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Main > Fairy tale > All authors > Frank Baum > Fairy tale "The Royal Book of Oz"

The Royal Book of Oz

"Where is the magic fan now?" asked Dorothy at the end of the story.

The Scarecrow smiled broadly, and feeling in a deep pocket brought out the little fan and also the parasol he had plucked from the beanstalk. "Do you know," he said smiling, "so much has happened I haven't thought of them since the battle. I was saving them for you, Dorothy."

"For me!" exclaimed the little girl in delight. "Let me see them!" The Scarecrow handed them over obligingly, but Happy Toko trembled so violently that he rolled down the steps of the throne.

"I beg of you!" He scrambled to his feet and held up his hands in terror. "I beg of you, don't open that fan!"

"She's used to magic, Tappy. You needn't worry," said the Scarecrow easily.

"Of course I am," said Dorothy with great dignity. "But this'll be mighty useful if anyone tries to conquer Oz again. We can just fan 'em away."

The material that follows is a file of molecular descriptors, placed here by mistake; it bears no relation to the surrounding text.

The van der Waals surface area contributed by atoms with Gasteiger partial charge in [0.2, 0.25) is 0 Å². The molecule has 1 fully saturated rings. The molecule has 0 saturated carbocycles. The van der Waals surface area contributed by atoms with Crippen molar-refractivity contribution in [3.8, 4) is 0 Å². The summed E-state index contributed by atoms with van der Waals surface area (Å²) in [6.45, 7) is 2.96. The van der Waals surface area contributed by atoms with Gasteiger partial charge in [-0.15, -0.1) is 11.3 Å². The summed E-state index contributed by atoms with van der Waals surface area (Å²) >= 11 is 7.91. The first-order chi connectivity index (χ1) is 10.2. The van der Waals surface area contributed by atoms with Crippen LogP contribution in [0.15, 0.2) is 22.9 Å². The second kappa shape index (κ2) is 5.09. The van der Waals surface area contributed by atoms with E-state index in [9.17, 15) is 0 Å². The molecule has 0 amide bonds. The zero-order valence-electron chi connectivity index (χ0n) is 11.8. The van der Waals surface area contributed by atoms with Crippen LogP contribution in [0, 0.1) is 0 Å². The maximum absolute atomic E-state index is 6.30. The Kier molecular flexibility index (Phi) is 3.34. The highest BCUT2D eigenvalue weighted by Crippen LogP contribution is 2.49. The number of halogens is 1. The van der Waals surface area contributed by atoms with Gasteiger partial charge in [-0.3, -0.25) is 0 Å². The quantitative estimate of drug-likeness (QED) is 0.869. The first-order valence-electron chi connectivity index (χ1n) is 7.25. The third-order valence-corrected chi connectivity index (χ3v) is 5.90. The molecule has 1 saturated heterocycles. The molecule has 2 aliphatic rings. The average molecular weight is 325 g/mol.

Dorothy pulled a hair from the Cowardly Lion's mane, and winding it around the little fan, put it carefully in the pocket of her dress. The parasol she hung by its ribbon to her arm.

"Perhaps Ozma will look in the Magic Picture and wish us all back again," said the little girl after they had sat for a time in silence.

"I doubt it." The Dromedary stirred and mumbled in its sleep.

"Singular beast, that!" ejaculated the Knight. "Doubting never gets one anywhere."

"Hush!" warned the Scarecrow. "I hear footsteps!"

"Come here." Sir Hokus called hoarsely to the camel, who was eating a paper lantern at the other end of the room. The beast ran awkwardly over to the throne, and swallowing the lantern with a convulsive gulp, settled down beside the dromedary.

"Whatever happens, we must stick together," said the Knight emphatically. "Ah—!"

Dorothy held fast to the Scarecrow with one hand and to the throne with the other. The sun had risen at last. There was a loud crash of drums and trumpets, a rush of feet, and into the hall marched the most splendid company Dorothy had seen in her whole life of adventures.

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